From a medical perspective, terminally ill people complaining of severe pain suggest the uselessness of pain medications. "People are clearly dying in pain," said Dr. Peter Mcgough, a Seattle physician. "Speaking around the state, I have heard lots of very sad stories of what I considered to be very poor management of dying patients (Knox 2)." This is what leads people most people to seek for P.A.D. If the legislatures refuse to legalize the act of P.A.D. and euthanasia, they better find more advanced methods of palliative care and better medicine. "Medical technology has acquired an enormous capacity to extend life, but may mislead at the same time, making people believe that treatment is always worth while (Birenbaum)." If a more humane, painless way to care for our dying is not found, assisted suicide should be legalized without argument. There should be no reason a person has to suffer. Their family members should not have to suffer. If everyone had a true sense of compassion toward the dying it would not be an issue to insert an IV needle and let the person fade away peacefully. They would simply drift of to sleep and never wake up. Isn’t this the way most people prefer die? Without any harm or pain? So if a person can choose when it is necessary to have that happen, we should not allow a government to dictate our decision. I suppose “land of the free”, does not include “land of the free of pain”.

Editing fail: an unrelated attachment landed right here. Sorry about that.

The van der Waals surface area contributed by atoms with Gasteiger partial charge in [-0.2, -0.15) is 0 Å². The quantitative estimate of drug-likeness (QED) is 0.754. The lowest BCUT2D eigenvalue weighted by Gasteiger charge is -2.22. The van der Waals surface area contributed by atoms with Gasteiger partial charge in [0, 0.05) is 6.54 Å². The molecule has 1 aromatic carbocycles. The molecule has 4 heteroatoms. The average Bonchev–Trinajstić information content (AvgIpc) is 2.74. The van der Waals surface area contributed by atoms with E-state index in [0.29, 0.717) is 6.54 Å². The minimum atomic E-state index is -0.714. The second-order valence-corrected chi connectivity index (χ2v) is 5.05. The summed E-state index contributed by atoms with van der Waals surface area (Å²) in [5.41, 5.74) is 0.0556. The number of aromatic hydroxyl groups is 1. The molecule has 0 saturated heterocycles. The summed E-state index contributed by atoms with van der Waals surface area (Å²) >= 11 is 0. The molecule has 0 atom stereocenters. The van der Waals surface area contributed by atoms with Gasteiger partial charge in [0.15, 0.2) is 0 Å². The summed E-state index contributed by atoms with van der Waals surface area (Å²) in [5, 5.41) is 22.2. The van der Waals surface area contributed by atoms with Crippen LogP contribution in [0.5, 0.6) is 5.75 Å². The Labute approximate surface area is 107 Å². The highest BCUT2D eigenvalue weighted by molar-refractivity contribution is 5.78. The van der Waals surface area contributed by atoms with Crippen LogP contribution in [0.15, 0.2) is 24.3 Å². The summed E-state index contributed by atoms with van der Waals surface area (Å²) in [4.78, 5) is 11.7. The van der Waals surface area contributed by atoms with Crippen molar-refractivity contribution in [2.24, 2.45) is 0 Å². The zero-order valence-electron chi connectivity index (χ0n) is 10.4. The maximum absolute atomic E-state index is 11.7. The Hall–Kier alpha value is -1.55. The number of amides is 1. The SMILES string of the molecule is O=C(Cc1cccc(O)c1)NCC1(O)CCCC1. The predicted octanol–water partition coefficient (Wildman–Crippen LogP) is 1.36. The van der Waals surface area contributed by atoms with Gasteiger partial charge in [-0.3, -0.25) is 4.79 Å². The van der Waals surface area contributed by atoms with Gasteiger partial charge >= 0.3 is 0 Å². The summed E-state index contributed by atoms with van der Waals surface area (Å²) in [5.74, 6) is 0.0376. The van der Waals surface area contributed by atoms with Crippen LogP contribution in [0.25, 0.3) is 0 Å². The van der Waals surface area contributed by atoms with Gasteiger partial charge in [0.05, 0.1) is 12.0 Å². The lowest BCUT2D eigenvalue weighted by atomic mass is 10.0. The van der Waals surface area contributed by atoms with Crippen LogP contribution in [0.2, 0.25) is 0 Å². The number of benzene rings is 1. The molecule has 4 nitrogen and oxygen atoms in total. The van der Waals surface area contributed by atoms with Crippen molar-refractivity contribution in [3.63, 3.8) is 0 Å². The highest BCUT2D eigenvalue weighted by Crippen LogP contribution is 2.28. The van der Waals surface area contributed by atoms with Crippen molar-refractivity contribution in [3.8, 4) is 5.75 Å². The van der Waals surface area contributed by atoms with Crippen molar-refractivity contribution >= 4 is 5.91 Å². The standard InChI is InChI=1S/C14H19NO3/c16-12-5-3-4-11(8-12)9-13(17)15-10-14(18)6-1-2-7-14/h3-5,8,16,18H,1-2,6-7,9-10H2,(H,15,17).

People need to put themselves in the place of a terminally ill person. They should try and realize what it is to know you’re dying, unsure of when it will take place. But will have to endure the pain without a choice. I feel if a person chooses to end his or her life before it is time, iit is usually wrong. Things can and usually will always get better. Yet, if a person is diagnosed with 6 months to live and they do not want to suffer, let them make that choice. Let there family members spend an enjoyable last few months with them. They will be able to celebrate happiness and good memories. Not sickly, heart-wrenching memories of the person in a hospital bed. Only the individual suffering should be able to say “I want to live or I want to die.”